Next, Dr. Apfelstadt spoke about making the rehearsal process effective and efficient by breaking it down into three components: preparation, presentation, and evaluation, and by being both proactive and reactive about each rehearsal. It really resonated with me when she reminded the audience that the goal of the rehearsal process is to “make ourselves as teachers obsolete” by teaching for musical independence.
Dr. Gackle then spoke about developing tone colors with the female voice. She presented us with a wonderful analogy about painting with sound in which the conductor is a painter, the female voices are various shades of paint, the spatial placement of the singers is the canvas, and choral literature is the brush. She also stressed the importance of stepping back to reflect on the “painting” at various points in the process in order to reflect.
Dr. Jordan discussed the choral rehearsal as a means of either “musical first aid”, or short-term repertoire fixes, or as a means of long-term learning. He posed the question: is it more important to be concert ready or to foster musical growth in students? I really enjoyed his insights into teaching theory concepts within a harmonic context and strengthening audiation techniques with the ultimate goal of musical growth.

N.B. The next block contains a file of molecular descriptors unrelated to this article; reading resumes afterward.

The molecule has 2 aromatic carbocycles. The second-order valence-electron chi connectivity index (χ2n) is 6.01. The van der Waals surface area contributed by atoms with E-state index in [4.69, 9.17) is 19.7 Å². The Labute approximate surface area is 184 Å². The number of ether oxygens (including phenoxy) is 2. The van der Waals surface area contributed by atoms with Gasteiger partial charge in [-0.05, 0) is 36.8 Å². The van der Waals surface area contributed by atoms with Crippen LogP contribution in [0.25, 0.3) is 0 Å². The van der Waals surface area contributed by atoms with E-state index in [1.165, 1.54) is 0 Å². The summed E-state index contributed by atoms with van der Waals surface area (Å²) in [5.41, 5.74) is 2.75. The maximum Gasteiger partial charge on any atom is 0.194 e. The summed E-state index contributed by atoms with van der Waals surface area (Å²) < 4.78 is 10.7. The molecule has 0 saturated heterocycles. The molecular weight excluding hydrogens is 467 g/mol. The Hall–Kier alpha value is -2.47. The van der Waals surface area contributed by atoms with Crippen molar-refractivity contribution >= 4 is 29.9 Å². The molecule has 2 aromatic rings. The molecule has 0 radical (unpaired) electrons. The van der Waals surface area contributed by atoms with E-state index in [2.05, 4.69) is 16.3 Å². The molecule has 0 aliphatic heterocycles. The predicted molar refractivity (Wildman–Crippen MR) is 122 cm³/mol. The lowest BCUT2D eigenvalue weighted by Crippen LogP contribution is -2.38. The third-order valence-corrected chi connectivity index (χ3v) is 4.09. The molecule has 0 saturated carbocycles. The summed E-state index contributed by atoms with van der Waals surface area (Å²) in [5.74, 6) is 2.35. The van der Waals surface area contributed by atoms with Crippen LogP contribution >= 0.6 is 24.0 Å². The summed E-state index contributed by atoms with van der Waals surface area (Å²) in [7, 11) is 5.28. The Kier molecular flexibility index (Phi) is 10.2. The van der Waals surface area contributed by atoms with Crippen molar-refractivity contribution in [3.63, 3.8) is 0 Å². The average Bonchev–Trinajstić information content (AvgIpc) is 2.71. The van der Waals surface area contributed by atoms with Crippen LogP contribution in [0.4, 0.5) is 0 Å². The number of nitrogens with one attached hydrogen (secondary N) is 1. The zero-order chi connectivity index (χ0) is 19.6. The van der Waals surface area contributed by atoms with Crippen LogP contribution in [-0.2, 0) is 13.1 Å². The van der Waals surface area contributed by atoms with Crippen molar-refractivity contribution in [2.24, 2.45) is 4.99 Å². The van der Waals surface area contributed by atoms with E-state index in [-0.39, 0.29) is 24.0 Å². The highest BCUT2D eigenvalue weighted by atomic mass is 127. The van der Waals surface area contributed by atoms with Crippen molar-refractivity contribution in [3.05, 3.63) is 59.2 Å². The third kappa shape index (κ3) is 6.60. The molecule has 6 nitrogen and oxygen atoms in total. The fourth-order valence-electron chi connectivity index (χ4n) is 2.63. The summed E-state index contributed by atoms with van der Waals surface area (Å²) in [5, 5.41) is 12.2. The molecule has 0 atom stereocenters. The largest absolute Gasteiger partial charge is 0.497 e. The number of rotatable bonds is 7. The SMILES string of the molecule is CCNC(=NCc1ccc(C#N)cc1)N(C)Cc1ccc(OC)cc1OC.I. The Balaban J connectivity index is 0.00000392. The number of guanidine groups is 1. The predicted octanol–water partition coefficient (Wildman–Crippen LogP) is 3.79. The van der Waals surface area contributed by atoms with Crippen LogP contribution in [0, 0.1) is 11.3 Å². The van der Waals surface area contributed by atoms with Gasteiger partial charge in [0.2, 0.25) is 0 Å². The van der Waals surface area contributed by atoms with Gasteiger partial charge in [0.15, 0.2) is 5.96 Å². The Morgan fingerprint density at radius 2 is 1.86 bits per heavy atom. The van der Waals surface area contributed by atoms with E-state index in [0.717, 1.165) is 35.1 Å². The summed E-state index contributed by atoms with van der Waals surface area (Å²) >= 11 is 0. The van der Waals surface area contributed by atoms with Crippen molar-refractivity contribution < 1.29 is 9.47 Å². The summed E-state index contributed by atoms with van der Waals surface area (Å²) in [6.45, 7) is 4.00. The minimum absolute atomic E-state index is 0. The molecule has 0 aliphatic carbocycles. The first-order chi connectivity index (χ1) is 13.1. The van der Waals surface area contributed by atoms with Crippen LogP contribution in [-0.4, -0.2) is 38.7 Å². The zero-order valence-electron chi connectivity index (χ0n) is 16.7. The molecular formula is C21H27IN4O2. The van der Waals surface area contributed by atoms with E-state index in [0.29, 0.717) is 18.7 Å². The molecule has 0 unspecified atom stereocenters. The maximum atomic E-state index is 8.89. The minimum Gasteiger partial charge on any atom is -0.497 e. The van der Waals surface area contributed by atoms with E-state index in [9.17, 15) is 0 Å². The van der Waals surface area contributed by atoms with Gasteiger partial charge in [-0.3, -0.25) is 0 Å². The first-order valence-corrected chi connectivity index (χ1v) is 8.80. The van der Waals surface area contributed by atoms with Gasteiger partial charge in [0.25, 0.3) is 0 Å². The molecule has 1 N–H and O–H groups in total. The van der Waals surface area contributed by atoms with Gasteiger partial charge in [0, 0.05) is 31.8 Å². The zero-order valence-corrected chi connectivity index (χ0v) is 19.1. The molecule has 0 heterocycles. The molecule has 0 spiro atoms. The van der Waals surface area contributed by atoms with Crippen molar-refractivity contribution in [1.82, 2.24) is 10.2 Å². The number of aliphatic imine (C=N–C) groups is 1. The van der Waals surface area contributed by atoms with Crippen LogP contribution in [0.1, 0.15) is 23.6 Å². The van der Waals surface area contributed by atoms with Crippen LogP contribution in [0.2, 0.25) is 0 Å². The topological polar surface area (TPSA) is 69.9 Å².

Dr. Swan articulated to us the importance of collaboration, and talked about the concept of the conductor as a “servant-leader”. He explained that one of the most important attributes of a conductor that can creatively and effectively communicate is diplomacy and the mindset of “it’s about ‘we’, not about ‘me’”.
Dr. Scheibe concluded the panel discussion by sharing his findings about phonation, particularly about consonants and the legato phrase. He delved into some problems that might arise due to improper articulation of consonants and some technical considerations for avoiding these problems.